German firms sign contracts in Iran on trade mission

German firms sign contracts in Iran on trade mission

German firms sign contracts in Iran on trade mission German firms have signed a range of business deals with Iranian partners as part of two-day visit with Economy Minister Sigmar Gabriel aimed at rebuilding trade ties, the ministry said on Oct. 3.

Gabriel has flown to Iran with a planeful of executives who are keen to re-establish business relations with the Islamic Republic after it reached a landmark deal with world powers over its disputed nuclear program.

However, remaining U.S. sanctions and political concerns have so far held back a hoped-for business boom.
The ministry said several German Mittelstand firms, the small-to-medium-sized companies that form the backbone of the economy, had signed deals with Iranian partners, including SMS group, a builder of steelmaking plants and INTRA industrial solutions.

In addition, Mitsubishi Germany has signed a contract to modernize a gas-fired plant, while plant constructor Keller HCW wants to build a brickyard in Iran, it said. Both countries central banks have also agreed to a technical co-operation.

There was no detail on the size of the agreed deals.

Iran’s Deputy Economy Minister Mohammad Khazaei said earlier that 10 economic agreements would be signed on the sidelines of Gabriel’s visit. “I hope that this will smooth the way between both countries,” he said.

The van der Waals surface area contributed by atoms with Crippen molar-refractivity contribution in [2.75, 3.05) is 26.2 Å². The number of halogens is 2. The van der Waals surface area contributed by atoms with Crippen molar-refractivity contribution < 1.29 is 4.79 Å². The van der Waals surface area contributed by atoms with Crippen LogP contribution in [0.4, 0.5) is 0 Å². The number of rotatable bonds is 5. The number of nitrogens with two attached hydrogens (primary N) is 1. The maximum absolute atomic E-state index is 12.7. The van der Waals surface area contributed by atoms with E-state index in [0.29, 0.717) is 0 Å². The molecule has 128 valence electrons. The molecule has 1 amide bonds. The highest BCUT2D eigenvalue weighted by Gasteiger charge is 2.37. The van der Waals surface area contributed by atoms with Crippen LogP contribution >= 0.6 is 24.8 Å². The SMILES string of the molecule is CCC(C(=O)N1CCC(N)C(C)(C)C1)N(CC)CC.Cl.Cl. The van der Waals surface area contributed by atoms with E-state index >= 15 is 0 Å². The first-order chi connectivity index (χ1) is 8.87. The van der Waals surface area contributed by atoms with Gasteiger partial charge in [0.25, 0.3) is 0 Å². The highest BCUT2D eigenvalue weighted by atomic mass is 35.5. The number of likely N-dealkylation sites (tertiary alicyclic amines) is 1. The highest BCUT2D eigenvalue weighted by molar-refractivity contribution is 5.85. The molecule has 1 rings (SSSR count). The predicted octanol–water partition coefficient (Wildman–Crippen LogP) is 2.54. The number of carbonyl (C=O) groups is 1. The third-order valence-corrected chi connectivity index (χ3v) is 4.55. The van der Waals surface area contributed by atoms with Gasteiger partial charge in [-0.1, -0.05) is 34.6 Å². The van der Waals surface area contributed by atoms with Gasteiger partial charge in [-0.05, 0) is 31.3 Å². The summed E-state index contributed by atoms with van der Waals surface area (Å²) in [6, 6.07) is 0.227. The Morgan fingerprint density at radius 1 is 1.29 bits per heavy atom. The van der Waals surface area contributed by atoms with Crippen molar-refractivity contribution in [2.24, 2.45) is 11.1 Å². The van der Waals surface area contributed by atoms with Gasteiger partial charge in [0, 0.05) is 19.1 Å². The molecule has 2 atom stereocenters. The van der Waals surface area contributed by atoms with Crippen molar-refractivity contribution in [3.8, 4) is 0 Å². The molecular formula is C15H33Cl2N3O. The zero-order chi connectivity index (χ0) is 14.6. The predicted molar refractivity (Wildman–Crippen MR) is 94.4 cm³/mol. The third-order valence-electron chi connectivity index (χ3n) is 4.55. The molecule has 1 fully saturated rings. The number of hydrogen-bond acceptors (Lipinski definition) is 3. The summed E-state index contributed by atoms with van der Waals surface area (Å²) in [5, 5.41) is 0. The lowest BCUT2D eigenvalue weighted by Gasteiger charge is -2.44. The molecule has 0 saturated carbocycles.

Germany, which has commercial and cultural ties with Iran that go back to the 19th century, was for decades a major trading partner of Tehran before the sanctions allowed China and several other nations to overtake it.
Gabriel is making his second visit to Tehran since the Islamic Republic reached a deal in July last year which lifted economic sanctions imposed on Iran over its nuclear program, in return for curbs on its nuclear activities.

Industrial giant Siemens AG and automaker Daimler will be among the first German firms to benefit from opportunities in Iran, but they are proceeding carefully and only after legal reviews.

The German banking sector has been reluctant to underwrite business deals for fear of falling foul of remaining U.S. sanctions imposed on Iran for what Washington says is Tehran’s money laundering, support for terrorism and human rights abuses.

Gabriel said earlier that Germany wants to help Iran push ahead with reforms, and promised to remind the United States of its commitment to reduce sanctions against Iran.